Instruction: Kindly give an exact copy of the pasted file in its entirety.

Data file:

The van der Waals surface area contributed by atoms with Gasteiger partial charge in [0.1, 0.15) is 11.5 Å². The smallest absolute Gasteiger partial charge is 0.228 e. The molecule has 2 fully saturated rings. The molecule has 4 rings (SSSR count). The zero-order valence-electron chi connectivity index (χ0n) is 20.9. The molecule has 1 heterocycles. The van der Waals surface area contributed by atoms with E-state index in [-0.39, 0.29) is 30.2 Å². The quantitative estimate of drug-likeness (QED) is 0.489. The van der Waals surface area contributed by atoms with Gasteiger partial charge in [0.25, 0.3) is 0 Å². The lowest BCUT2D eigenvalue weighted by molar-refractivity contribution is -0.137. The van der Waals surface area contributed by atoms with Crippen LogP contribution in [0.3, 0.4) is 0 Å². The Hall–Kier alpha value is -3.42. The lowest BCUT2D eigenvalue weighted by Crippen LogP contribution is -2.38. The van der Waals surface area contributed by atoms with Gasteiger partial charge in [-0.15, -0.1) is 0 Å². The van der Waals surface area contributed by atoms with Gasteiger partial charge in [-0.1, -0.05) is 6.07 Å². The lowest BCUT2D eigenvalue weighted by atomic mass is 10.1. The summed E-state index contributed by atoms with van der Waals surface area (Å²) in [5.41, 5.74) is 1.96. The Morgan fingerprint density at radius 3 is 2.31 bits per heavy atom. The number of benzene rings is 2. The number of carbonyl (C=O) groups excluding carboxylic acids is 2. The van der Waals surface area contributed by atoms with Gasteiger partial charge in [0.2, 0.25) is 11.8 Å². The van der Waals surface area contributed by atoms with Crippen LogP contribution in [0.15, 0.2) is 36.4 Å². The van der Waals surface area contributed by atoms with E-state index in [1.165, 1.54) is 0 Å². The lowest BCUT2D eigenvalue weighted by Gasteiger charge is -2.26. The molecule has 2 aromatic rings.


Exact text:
The van der Waals surface area contributed by atoms with Gasteiger partial charge in [0.1, 0.15) is 11.5 Å². The smallest absolute Gasteiger partial charge is 0.228 e. The molecule has 2 fully saturated rings. The molecule has 4 rings (SSSR count). The zero-order valence-electron chi connectivity index (χ0n) is 20.9. The molecule has 1 heterocycles. The van der Waals surface area contributed by atoms with E-state index in [-0.39, 0.29) is 30.2 Å². The quantitative estimate of drug-likeness (QED) is 0.489. The van der Waals surface area contributed by atoms with Gasteiger partial charge in [0.25, 0.3) is 0 Å². The lowest BCUT2D eigenvalue weighted by molar-refractivity contribution is -0.137. The van der Waals surface area contributed by atoms with Crippen LogP contribution in [0.3, 0.4) is 0 Å². The Hall–Kier alpha value is -3.42. The lowest BCUT2D eigenvalue weighted by Crippen LogP contribution is -2.38. The van der Waals surface area contributed by atoms with Gasteiger partial charge in [-0.15, -0.1) is 0 Å². The van der Waals surface area contributed by atoms with Gasteiger partial charge in [-0.1, -0.05) is 6.07 Å². The lowest BCUT2D eigenvalue weighted by atomic mass is 10.1. The summed E-state index contributed by atoms with van der Waals surface area (Å²) in [5.41, 5.74) is 1.96. The Morgan fingerprint density at radius 3 is 2.31 bits per heavy atom. The number of benzene rings is 2. The number of carbonyl (C=O) groups excluding carboxylic acids is 2. The van der Waals surface area contributed by atoms with Gasteiger partial charge in [0.2, 0.25) is 11.8 Å². The van der Waals surface area contributed by atoms with Crippen LogP contribution in [0.15, 0.2) is 36.4 Å². The van der Waals surface area contributed by atoms with E-state index in [1.165, 1.54) is 0 Å². The lowest BCUT2D eigenvalue weighted by Gasteiger charge is -2.26. The molecule has 2 aromatic rings.